In case you did not watch last week’s U.S. presidential debate, Republican candidate Mitt Romney criticized Democratic president Barack Obama for supporting clean energy technology programs.
In the debate, Romney went on to say that out of the $90 billion that went to clean energy programs, half of them are out of business.
He also made the claim that $90 billion in one year went to clean energy, comparing that to the $2.8 billion that went to the fossil fuel industry in subsidies.
These accusations raised a lot of eyebrows among environmentalists and some labor groups. Leo W. Gerard, President of the United Steelworks and Sierra Club executive director Michael Brune, co-chairs of the Blue-Green Alliance, criticized Romney’s statements in a release:
Supporting the middle class and economic growth means supporting the good jobs that are already improving energy efficiency, strengthening American manufacturing and moving our country toward cleaner energy sources. All of which have created good jobs, reduced pollution and ensured that America can compete with China, Europe and the rest of the world for the good jobs clean energy will provide.
"We cannot discount the good, green job investments that are already working today, nor the impact that a revitalized, more fuel-efficient auto industry is having and will continue to have on our nation. Governor Romney shouldn't either."
Despite this, just a day after the first debate, factcheck.org, a non-partisan organization, analysed Romney’s statements with some interesting results:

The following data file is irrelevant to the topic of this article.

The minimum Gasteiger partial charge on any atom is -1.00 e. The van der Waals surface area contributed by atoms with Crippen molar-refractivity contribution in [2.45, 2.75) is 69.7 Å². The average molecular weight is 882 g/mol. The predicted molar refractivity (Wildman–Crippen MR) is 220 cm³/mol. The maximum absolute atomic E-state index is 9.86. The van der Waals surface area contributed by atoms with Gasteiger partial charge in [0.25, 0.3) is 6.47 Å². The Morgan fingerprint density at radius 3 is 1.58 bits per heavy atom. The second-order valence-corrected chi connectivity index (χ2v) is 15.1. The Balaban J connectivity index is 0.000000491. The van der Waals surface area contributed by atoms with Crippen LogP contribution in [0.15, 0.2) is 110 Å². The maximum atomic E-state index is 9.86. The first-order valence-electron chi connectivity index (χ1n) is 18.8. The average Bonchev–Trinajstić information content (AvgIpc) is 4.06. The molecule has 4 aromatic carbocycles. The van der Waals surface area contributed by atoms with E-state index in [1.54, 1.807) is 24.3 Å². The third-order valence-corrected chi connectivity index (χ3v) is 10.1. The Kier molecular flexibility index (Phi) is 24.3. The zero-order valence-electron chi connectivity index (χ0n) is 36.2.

Romney stated that the $90 billion spent on green energy was a one year deal. However, factcheck.org noted it was spread over a two-year span.
The Romney camp claimed the $90 billion was spent on “solar and wind.” This claim is misleading, as only $21 billion actually did go into renewable energy ventures, including solar and wind, based on 2010 documents from the White House, which factcheck.org mentioned. That amount included projects for solar panel and wind turbine installation. Some of the other “clean energy spending" included $5 billion for retrofits of low income homes, $10 billion for upgrading the U.S. electrical grid, $18 billion for high speed rail and transit and $6 billion to help support advanced battery manufacturing for alternative vehicles.
Romney also mentioned that numerous companies have failed to pay back the U.S. Department of Energy (DOE) 1705 loan program. However, Tesla CEO Elon Musk recently said he is making an advanced payment to the DOE on the loan he got to help build the Model S Sedan.
There are other misinterpretations of what defines clean energy subsidies and fossil fuel subsidies. Over the next month, we will continue to see a battle over the future of U.S. energy policy. Only time will tell if clean energy will advance or backtrack.
Source: PR Newswire
A graduate of the University of Winnipeg with a three-year Bachelor of Arts degree, with a combined major in Economics and Rhetoric, Writing, and Communications, Adam is a ‘bright green’ environmentalist who believes in the power of economic and business opportunity in clean tech to bring more people towards environmental issues.
Besides Triple Pundit, Adam writes for Cleantechnica, and Rant Gaming.
Adam had worked previously as a commodities and grains reporter for a newswire service. Stories that he covered included currency, weather, and biofuels.
You can follow him on Twitter @adamjohnstonwpg or www.adammjohnston.wordpress.com